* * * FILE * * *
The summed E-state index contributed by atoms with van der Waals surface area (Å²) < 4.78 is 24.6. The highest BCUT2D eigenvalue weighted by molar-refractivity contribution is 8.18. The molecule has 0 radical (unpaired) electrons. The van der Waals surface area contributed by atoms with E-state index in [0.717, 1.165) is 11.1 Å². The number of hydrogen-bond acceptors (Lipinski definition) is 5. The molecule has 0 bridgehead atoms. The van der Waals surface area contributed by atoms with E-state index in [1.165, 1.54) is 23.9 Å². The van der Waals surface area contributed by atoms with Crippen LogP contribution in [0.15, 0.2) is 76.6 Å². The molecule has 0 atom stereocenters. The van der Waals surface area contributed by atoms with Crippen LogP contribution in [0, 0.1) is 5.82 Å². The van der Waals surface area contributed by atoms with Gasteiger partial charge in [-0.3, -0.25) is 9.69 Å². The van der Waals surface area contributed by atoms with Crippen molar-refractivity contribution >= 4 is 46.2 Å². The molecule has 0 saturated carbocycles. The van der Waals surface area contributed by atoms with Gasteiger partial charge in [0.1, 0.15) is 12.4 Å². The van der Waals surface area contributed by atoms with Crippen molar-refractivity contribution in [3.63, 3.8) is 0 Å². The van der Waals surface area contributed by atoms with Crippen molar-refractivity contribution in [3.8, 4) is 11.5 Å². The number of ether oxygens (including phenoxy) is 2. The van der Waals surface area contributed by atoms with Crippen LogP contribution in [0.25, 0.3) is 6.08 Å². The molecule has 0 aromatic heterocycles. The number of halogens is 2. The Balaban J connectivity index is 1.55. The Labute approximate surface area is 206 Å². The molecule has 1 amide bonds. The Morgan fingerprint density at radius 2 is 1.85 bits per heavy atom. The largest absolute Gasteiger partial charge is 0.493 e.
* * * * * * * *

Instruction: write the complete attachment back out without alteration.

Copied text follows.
The summed E-state index contributed by atoms with van der Waals surface area (Å²) < 4.78 is 24.6. The highest BCUT2D eigenvalue weighted by molar-refractivity contribution is 8.18. The molecule has 0 radical (unpaired) electrons. The van der Waals surface area contributed by atoms with E-state index in [0.717, 1.165) is 11.1 Å². The number of hydrogen-bond acceptors (Lipinski definition) is 5. The molecule has 0 bridgehead atoms. The van der Waals surface area contributed by atoms with E-state index in [1.165, 1.54) is 23.9 Å². The van der Waals surface area contributed by atoms with Crippen LogP contribution in [0.15, 0.2) is 76.6 Å². The molecule has 0 atom stereocenters. The van der Waals surface area contributed by atoms with Crippen LogP contribution in [0, 0.1) is 5.82 Å². The van der Waals surface area contributed by atoms with Gasteiger partial charge in [-0.3, -0.25) is 9.69 Å². The van der Waals surface area contributed by atoms with Crippen molar-refractivity contribution >= 4 is 46.2 Å². The molecule has 0 saturated carbocycles. The van der Waals surface area contributed by atoms with Gasteiger partial charge in [0.1, 0.15) is 12.4 Å². The van der Waals surface area contributed by atoms with Crippen molar-refractivity contribution in [3.63, 3.8) is 0 Å². The van der Waals surface area contributed by atoms with Crippen molar-refractivity contribution in [3.8, 4) is 11.5 Å². The number of ether oxygens (including phenoxy) is 2. The van der Waals surface area contributed by atoms with Crippen LogP contribution in [0.25, 0.3) is 6.08 Å². The molecule has 0 aromatic heterocycles. The number of halogens is 2. The Balaban J connectivity index is 1.55. The Labute approximate surface area is 206 Å². The molecule has 1 amide bonds. The Morgan fingerprint density at radius 2 is 1.85 bits per heavy atom. The largest absolute Gasteiger partial charge is 0.493 e.